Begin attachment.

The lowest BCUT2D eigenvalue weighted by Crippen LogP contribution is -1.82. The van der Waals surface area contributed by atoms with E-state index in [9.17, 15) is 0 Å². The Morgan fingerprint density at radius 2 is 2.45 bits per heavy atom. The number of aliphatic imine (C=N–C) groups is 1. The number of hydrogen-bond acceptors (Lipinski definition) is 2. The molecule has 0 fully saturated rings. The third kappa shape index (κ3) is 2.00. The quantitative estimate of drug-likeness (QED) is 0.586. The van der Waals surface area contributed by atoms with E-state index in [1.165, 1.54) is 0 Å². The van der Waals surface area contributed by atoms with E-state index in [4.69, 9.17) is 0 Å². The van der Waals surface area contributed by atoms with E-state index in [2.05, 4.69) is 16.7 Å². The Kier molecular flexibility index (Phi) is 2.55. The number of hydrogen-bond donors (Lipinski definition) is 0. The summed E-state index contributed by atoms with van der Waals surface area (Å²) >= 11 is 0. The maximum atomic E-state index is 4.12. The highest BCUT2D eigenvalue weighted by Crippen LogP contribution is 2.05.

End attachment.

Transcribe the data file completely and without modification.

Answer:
The lowest BCUT2D eigenvalue weighted by Crippen LogP contribution is -1.82. The van der Waals surface area contributed by atoms with E-state index in [9.17, 15) is 0 Å². The Morgan fingerprint density at radius 2 is 2.45 bits per heavy atom. The number of aliphatic imine (C=N–C) groups is 1. The number of hydrogen-bond acceptors (Lipinski definition) is 2. The molecule has 0 fully saturated rings. The third kappa shape index (κ3) is 2.00. The quantitative estimate of drug-likeness (QED) is 0.586. The van der Waals surface area contributed by atoms with E-state index in [1.165, 1.54) is 0 Å². The van der Waals surface area contributed by atoms with E-state index in [4.69, 9.17) is 0 Å². The van der Waals surface area contributed by atoms with E-state index in [2.05, 4.69) is 16.7 Å². The Kier molecular flexibility index (Phi) is 2.55. The number of hydrogen-bond donors (Lipinski definition) is 0. The summed E-state index contributed by atoms with van der Waals surface area (Å²) >= 11 is 0. The maximum atomic E-state index is 4.12. The highest BCUT2D eigenvalue weighted by Crippen LogP contribution is 2.05.